Ireland beware! If it cedes control of its tax laws to the EU, it loses control of itself

If I were Irish, I would be very concerned about the EU. And I’m not talking about Brexit

Activists  demonstrate inside an Apple Store during a protest against tax evasion in Aix-en-Provence, France in January. Photograph:  Boris Horvat / AFP/ Getty Images

Activists demonstrate inside an Apple Store during a protest against tax evasion in Aix-en-Provence, France in January. Photograph: Boris Horvat / AFP/ Getty Images

 

Tax is power. Whether the ruler be king, emperor or government, without control of tax revenue, they are powerless. This rule has always applied, from the first king of ancient Sumer – one Alulim, reputedly a contemporary of Adam and Eve, who ruled in antediluvian times for an impressive 28,800 years – to the social democracies of today. Taxes are the fuel on which the state’s operations run. Limit taxes, and you limit ruling power.

Civilisations are shaped by the way they are taxed. A large part of a nation’s destiny – whether its people will be prosperous or poor, free or subordinated, happy or depressed – is determined by its system of tax.

It is, therefore, essential to the success of any nation that it has total control of its tax policy, and the revenues derived.

In this regard, if I were Irish, I would be extremely concerned about what is going on in the EU at the moment. And, believe it or not, I’m not talking about Brexit.

Just about every government in the world has this problem – how to tax the intangible economy? The physical economy might be easy to tax, but the globalised, intangible, digital economy made possible by the internet is something else altogether. Vast swathes of would-have-been profit is owed to offshore structures in low-tax jurisdictions for supplying brands, trademarks, patents and intellectual property. Many international businesses remain deliberately unprofitable in order to reduce tax obligations. Acquisitions, research and development, and other forms of expansion are undertaken so as to have more to write off against tax.

Big tech is the most notorious offender and the EU, perhaps more than any other jurisdiction, has taken the fight to the giants. This fight could have grave repercussions for Ireland. What’s more, it could change the constitution of the EU itself.

The infamous Apple case is relevant here.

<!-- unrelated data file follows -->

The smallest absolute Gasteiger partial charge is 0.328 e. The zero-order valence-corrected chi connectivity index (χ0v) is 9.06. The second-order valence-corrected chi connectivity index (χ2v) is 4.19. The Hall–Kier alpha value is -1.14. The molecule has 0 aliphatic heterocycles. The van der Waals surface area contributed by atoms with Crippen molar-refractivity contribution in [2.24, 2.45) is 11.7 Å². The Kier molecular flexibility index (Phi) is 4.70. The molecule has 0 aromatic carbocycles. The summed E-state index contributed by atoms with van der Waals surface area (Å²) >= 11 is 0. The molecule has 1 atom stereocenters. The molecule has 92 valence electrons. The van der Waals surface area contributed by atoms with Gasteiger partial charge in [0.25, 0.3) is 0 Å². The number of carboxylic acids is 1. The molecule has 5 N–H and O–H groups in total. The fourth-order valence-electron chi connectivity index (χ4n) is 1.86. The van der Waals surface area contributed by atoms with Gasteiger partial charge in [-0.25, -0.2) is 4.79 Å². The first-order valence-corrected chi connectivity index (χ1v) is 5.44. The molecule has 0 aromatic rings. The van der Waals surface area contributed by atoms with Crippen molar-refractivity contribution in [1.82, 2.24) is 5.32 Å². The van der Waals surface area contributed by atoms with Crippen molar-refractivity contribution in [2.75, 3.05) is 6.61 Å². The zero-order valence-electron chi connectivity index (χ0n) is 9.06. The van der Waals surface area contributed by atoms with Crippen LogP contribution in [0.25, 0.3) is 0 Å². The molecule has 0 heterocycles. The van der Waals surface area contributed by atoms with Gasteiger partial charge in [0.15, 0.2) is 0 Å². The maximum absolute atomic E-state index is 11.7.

In the 1990s, Ireland’s low rates of tax, deliberately set in place by finance secretary TK Whitaker many years before to draw foreign investment, became attractive to multinationals wanting access to the EU. A cheap place to do business, with an English-speaking, educated workforce, Ireland would become the most attractive place in the world for foreign direct investment – the so-called Celtic Tiger. Even this decade, post financial crisis, Ireland has continued to rank at the top of the pile, leading the world for foreign direct investment.

(I should stress that while corporations have benefited from Irish tax policy, Ireland’s workforce have not been quite so lucky, paying rates of 20 per cent and 40 per cent for earnings over €44,300 per annum, along with VAT at 23 per cent – not too dissimilar to rates paid in the UK and across Europe).

Dominic Frisby: the author of Daylight Robbery, How Tax Shapes Our Past And Will Change Our Future, will speak at this year’s Kilkenomics Festival on November 8th
Dominic Frisby: the author of Daylight Robbery, How Tax Shapes Our Past And Will Change Our Future, will speak at this year’s Kilkenomics Festival on November 8th

Apple was perhaps the most notable company to base itself here (despite the country not being deemed worthy of an actual Apple store) but Apple was by no means alone. Over a thousand multinationals in a wide variety of different businesses made Ireland the hub of their European operations, including Google, Hewlett Packard, IBM, Facebook, LinkedIn, Twitter, Pfizer, GlaxoSmithKline and Genzyme.

The EU has long disliked Irish corporate tax rates, however.